Re: Handling delimited strings

Discussion in 'C++' started by michael@preece.net, Oct 29, 2005.

  1. Guest

    wrote:
    > One problem I see: your delimiters being in the range 128..255 rather
    > assume that "real" file identifiers will not contain characters with
    > these values, and this is not the case in Windows.
    >
    > International experience (the use of Chinese characters in Windows file
    > identifiers) has shown me that owing to the proprietary character of
    > Windows, the file identifier's syntax was never defined, to my
    > knowledge, formally and instead a minimal file syntax applies where ANY
    > unicode character other than the semicolon, backslash, asterisk and
    > question mark can be and will be accepted by most Windows installations
    > as part of the file id.
    >
    > It is well known also that the period doesn't left-delimit the file
    > type, instead the file name to the right of the type can contain
    > multiple periods with the right period delimiting the type.
    >
    > If M$ means Microsoft, then I suggest you BNF formulate the minimal
    > syntax of a file identifier and use this to parse the file identifier.
    >


    Sorry. I'm a bit confused. I was only looking for something to handle
    delimited text strings within a single file. How do M$'s file naming
    "conventions" come into it. Were you expanding on the idea of using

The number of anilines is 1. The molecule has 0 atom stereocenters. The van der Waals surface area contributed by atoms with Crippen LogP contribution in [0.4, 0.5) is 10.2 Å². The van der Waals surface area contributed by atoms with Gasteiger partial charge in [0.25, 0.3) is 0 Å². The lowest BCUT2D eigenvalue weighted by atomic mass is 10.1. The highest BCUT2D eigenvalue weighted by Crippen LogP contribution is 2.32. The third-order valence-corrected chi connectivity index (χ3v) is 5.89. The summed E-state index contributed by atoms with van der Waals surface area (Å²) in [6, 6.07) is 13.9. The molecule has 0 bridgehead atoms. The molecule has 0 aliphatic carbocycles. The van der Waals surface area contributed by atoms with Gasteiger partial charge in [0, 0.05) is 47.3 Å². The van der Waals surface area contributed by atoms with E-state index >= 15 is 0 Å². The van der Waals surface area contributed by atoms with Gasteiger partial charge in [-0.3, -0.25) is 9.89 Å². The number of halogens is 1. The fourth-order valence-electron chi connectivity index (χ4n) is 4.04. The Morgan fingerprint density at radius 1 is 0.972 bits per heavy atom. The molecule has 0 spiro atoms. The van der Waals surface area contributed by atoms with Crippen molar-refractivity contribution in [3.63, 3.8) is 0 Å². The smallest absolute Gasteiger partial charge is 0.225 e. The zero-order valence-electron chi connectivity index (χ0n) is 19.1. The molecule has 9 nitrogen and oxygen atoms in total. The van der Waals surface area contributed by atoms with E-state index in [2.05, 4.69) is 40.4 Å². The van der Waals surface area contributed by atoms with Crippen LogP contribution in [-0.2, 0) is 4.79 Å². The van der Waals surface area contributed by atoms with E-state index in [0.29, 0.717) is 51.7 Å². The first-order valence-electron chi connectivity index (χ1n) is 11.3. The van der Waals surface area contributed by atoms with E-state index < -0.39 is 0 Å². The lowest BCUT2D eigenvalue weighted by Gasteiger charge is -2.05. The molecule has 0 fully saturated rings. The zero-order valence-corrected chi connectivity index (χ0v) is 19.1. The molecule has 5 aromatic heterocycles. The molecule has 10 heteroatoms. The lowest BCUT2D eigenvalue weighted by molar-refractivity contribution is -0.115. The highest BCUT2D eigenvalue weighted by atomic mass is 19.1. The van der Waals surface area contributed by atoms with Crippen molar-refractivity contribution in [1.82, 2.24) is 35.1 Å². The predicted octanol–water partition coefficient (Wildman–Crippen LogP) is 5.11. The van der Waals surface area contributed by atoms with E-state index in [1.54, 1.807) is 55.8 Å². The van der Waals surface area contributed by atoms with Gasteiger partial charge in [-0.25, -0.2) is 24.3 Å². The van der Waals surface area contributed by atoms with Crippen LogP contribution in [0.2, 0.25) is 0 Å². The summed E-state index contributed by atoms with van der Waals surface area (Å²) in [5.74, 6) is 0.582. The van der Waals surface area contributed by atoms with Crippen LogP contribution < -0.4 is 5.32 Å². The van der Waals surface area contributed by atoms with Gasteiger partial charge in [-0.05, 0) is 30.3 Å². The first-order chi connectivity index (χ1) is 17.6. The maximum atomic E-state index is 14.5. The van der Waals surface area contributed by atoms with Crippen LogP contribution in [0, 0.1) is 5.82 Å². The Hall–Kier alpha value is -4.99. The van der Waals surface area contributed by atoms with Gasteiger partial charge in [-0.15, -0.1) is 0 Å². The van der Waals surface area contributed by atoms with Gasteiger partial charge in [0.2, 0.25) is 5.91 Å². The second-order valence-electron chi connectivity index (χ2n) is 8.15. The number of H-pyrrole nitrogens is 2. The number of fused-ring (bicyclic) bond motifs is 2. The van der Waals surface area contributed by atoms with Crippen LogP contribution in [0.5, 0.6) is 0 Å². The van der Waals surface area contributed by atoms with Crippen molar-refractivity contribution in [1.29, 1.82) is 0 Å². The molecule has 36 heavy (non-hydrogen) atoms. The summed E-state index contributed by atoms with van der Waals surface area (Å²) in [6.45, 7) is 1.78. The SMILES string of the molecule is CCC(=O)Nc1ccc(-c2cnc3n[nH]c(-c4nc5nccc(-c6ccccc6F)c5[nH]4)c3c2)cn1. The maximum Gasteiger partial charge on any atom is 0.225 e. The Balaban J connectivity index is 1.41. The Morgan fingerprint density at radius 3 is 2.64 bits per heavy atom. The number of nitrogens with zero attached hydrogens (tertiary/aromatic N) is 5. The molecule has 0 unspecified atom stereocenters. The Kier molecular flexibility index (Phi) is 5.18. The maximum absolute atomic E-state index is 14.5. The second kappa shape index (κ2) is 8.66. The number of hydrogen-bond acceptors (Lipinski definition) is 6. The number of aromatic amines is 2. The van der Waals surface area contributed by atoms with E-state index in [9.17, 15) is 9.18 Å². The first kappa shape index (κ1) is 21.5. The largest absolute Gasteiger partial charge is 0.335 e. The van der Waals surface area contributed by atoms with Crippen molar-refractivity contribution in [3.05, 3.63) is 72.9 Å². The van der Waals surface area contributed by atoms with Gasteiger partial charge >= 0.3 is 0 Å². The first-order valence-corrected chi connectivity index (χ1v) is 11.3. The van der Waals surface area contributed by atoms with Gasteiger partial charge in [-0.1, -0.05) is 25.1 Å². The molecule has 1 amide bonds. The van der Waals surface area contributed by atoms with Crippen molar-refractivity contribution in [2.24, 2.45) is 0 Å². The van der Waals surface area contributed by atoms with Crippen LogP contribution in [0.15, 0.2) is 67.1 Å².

ReiserFS instead of a program? I realise that the characters within
    each string will be limited to the ASCII chars 0-127 inclusive (except
    that I'd also like to exclude char0).

    If you're wondering where I'm heading with this, think of nested data -
    like XML (only far more compact). I guess you could say that any
    characters allowed in XML should be allowed. Further.. think of two
    associated delimited strings - one to hold markup etc., the other the
    data.

    Mike.
    , Oct 29, 2005
    #1
    1. Advertising

  2. On 28 Oct 2005 23:16:53 -0700
    wrote:

    > If you're wondering where I'm heading with this, think of nested data -
    > like XML (only far more compact).


    If that's the goal look into ASN1.

    --
    C:>WIN | Directable Mirror Arrays
    The computer obeys and wins. | A better way to focus the sun
    You lose and Bill collects. | licences available see
    | http://www.sohara.org/
    Steve O'Hara-Smith, Oct 29, 2005
    #2
    1. Advertising

  3. Guest

    wrote:
    > wrote:
    > > One problem I see: your delimiters being in the range 128..255 rather
    > > assume that "real" file identifiers will not contain characters with